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Topic: Paraplegic sewing machine?  (Read 3537 times)
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Adore Horror
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« on: October 05, 2009 09:22:11 AM »

While I absolutely love sewing (bags n' clothes n' what-have-yous), I've yet to purchase my own machine. I have full use of my upper body as my situation is the result of an old spinal cord injury (t3). I'm pretty sure I could use my elbow with a foot-operated model but that seems like it would be rather awkward and irritating after a little bit. I've always done all of my sewing by hand and I'd really like to upgrade so I can finish my projects quicker. I guess I'm impatient. 

So my question is this: What would be a quality starter machine for someone who'd rather not have to operate it by pedal? I guess it doesn't have to be a beginner machine but I figure that would probably be the way to go since I've never actually used one that wasn't a hand held model (which was comprised of pure EVIL). I do learn quite quickly though, so if there's a complicated one you'd like to suggest then I'm all for that too. Quality is certainly a factor.. I'd hate to get one I could use easily only to explode it in my enthusiasm  Tongue
« Last Edit: October 06, 2009 01:25:36 PM by Adore Horror » THIS ROCKS   Logged

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Cheyenneswthrt07
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« Reply #1 on: October 05, 2009 12:49:47 PM »

What about converting a machiine to hand crank?
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« Reply #2 on: October 06, 2009 01:24:34 PM »

Yeah, I was thinking about something like that. I found one that's operated with a "bytestick" or something similar sounding but I can't actually find anywhere to buy it from. I'm looking at a singer 1507, so I might just go ahead and do the elbow thing. Guess I'm just trying to see what my options are. Thanks for the reply.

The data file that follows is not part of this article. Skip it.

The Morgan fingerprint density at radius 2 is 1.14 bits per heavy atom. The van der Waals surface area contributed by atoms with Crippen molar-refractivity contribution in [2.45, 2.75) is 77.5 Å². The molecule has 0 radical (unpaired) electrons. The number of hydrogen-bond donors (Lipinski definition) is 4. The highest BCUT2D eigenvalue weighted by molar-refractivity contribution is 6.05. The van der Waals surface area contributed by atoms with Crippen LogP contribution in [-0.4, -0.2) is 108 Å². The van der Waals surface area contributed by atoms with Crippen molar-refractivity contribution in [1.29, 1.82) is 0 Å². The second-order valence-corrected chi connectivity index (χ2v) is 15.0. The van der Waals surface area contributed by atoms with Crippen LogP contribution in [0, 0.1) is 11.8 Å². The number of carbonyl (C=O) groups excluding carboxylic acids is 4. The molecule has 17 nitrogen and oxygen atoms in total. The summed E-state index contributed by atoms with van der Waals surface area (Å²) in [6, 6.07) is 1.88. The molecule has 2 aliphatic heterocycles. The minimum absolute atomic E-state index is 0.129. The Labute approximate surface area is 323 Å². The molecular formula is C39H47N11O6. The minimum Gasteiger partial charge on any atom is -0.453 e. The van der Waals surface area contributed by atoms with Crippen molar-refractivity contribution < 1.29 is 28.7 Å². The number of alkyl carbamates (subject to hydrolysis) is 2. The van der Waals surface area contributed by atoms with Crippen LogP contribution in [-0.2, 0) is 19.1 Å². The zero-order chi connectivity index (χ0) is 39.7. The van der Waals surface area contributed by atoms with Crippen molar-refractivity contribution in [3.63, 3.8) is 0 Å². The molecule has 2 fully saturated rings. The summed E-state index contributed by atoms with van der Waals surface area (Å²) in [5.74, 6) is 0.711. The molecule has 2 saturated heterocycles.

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« Reply #3 on: October 06, 2009 05:27:52 PM »

I'm not sure what the best machine would be for you to start with, but I was just re-reading this post the other day: Brother SE-350 (sponsored content).  That machine has a button on it that controls it and it was found quite useful.

So, I don't have a specific machine to suggest, but at least we know that a pedal-less machine exists. ^_^
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« Reply #4 on: October 07, 2009 02:59:53 AM »

That's very intriguing, thanks so much! I'll definitely have to do some more research on that. It looks promising  Smiley
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« Reply #5 on: October 07, 2009 03:52:07 AM »

There are plenty of electronic machines with a start/stop button right on the machine.Janome, brother, babylock- just to name a few brands that have such models.

It would also be possible to wire up a sliding or rotating switch to a variety of mechanical machines to give you variable speed control simply by placing the switch on the table top where it is convenient for you. 
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« Reply #6 on: October 07, 2009 06:40:33 PM »

Thanks Sew-Classic. I figured there were probably others out there somewhere, I just haven't been able to find them. The variable speed switch is something I've been thinking about, I'm just not real sure how I'd go about making one. I'll probably enlist my fiance and his technical abilities to look into this for me Smiley
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anaximander
« Reply #7 on: October 08, 2009 05:42:24 PM »

Look into a Bernina - the 430 and the 440 have a speed control slider on the front of the machine, as well as a start/stop button. Similarly, an older Bernina might have that - and I have heard nothing but good things of their quality. As an aside, though, these machines really are not cheap at ALL.
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« Reply #8 on: October 08, 2009 08:59:30 PM »

...Wow! Well, those basically look like a dream. Who wants to donate one to me?   Embarrassed

As far as reality goes, does anyone have any complaints on the brother 6000i? For being a cheaper plasticy new machine, it looks pretty decent to me.
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dropdeadred77
« Reply #9 on: October 08, 2009 10:57:51 PM »

I had a demo on a Viking machine that was all controlled by hand, just a few weeks ago. It was a pricey model at about $1k, but the woman was making a point about how she was "sewing with her hands." There was a start/stop button on the arm, and it had auto tension and 'knots' and all kinds of neat features.
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